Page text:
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Whose mouse is it anyway?

Disney disputes a former worker's claim that a trademark goof means an early incarnation of Mickey is public property.

August 22, 2008|Joseph Menn | Times Staff Writer

He is the world's most famous personality, better known in this country than anyone living or dead, real or fictional. Market researchers say his 97% recognition rate in the U.S. edges out even Santa Claus.

He is the one -- and, for now, only -- Mickey Mouse.

As Mickey turns 80 this fall, the most beloved rodent in show business is widely regarded as a national treasure. But he is owned lock, stock and trademark ears by the corporate heirs of his genius creator, Walt Disney.

Brand experts reckon his value to today's Walt Disney Co. empire at more than $3 billion. Acts of Congress have extended Mickey's copyright so long that they provoked a Supreme Court challenge, making Mickey the ultimate symbol of intellectual property.

All signs pointed to a Hollywood ending with Disney and Mickey Mouse living happily ever after -- at least until a grumpy former employee looked closely at fine print long forgotten in company archives.

For The Record
Los Angeles Times Saturday, August 23, 2008 Home Edition Main News Part A Page 2 National Desk 1 inches; 59 words Type of Material: Correction
Mickey Mouse: The headline for Friday's Column One on a copyright controversy over Mickey Mouse referred to a claimed "trademark" goof. In fact, it should have said "copyright" goof. Also, the article and a graphic caption transposed the name of the company that recorded the "Steamboat Willie" cartoon. It should have said Powers Cinephone System, not Cinephone Powers System.

Film credits from the 1920s revealed imprecision in copyright claims that some experts say could invalidate Disney's long-held copyright, though a Disney lawyer dismissed that idea as "frivolous."

Although studio executives are not yet hurling themselves from the parapets of Sleeping Beauty's castle, the unexpected discovery raises an intriguing question: Is it possible that Mickey Mouse now belongs to the world -- and that his likeness is usable by anybody for anything?

For the record, any knock-offs would have to make clear that they did not come from Disney, or else risk violating the separate laws that protect trademarks. And the potentially free Mickey is not the most current or familiar version of the famous mouse.

Copyright questions apply to an older incarnation, a rendition of Mickey still recognizable but slightly different. Original Mickey, the star of the first synchronized sound cartoon, "Steamboat Willie," and other early classics, had longer arms, smaller ears and a more pointy nose.

The notion that any Mickey Mouse might be free of copyright restrictions is about as welcome in the Magic Kingdom as a hag with a poisoned apple. Yet elsewhere, especially in academia, the idea has attracted surprising support.

"That 'Steamboat Willie' is in the public domain is easy. That's a foregone conclusion," said copyright scholar Peter Jaszi of American University's Washington College of Law after studying the issue at The Times' request.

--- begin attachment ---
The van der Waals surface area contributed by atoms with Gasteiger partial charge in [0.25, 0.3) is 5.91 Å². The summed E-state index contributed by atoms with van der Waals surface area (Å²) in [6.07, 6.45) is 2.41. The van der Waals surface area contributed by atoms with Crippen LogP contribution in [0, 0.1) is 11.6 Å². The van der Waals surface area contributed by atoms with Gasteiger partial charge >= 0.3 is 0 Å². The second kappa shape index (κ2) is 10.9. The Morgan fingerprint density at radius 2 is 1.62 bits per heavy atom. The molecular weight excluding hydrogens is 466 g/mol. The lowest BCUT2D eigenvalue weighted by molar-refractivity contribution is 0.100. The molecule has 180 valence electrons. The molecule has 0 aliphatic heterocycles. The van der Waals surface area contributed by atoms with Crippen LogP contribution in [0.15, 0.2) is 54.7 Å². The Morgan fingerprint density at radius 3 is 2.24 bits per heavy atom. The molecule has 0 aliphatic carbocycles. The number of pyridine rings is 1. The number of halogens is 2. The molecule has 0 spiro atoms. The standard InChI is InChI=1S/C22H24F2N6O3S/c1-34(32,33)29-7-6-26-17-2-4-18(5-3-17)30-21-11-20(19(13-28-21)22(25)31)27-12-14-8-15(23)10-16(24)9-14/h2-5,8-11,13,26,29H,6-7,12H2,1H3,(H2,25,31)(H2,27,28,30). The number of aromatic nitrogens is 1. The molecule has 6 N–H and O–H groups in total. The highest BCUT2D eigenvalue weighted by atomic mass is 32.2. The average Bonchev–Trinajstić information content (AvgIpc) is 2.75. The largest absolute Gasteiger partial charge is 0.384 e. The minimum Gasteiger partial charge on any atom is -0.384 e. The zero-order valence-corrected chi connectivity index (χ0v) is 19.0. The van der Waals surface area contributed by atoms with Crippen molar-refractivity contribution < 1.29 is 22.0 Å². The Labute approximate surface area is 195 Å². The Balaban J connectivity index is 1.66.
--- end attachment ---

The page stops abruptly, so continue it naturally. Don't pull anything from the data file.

The issue has been chewed over by law students as class projects and debated by professors. It produced one little-noticed law review article: a 23-page essay in a 2003 University of Virginia legal journal that argued "there are no grounds in copyright law for protecting" the Mickey of those early films.

Roger Schechter, a George Washington University expert on copyright, called the article's argument "a plausible, solid, careful case." By contrast, a Disney lawyer once threatened the author with legal action for "slander of title" under California law. No suit was filed.

No one expects Disney, which declined interview requests, to surrender Mickey without an all-out legal brawl. And the cost of what has been an academic exercise would soar if moved into a federal courtroom.

"Law and equity might line up on the side of forfeiture," said Michael J. Madison, associate dean of the University of Pittsburgh School of Law. But "Disney has enough ammunition on its side to dissuade all but the most well-financed competitor, or any but the most committed public-interest advocates, from challenging Mickey."

The story begins once upon a time, when a longtime Disney devotee dared awake the dragon in the Disney company's powerful legal department.


Gregory S. Brown, 51, a former Disney researcher who has lived in the same one-bedroom apartment in Hollywood for two decades, seems an unlikely giant-killer.

Thin, pale and bespectacled, he looks the part of an obsessive archivist. He has worked little since a heart attack in 1998, getting by mostly on disability payments.

As a child, Brown was intrigued by a book on the hard slogging by Walt Disney and his brother Roy to establish themselves in the early days of film and animation. That launched a lifelong fascination with the business side of the Disney empire.

While in high school, Brown visited Disney offices to research a term paper and ended up getting hired as an assistant to Disney archivist David R. Smith in 1974. Brown helped catalog correspondence between the Disney brothers and had access to other internal records.

Brown was struck by the early disorganization of the Disneys. It took years, for example, for the brothers to decide whether their company should be a corporation, a proprietorship or a partnership.

Brown moved on from Disney to UCLA, the American Film Institute and a brief and unremarkable producing career, and then he teamed with a friend in a 1980s takeover bid for Harvey Productions -- home of Casper the Friendly Ghost.

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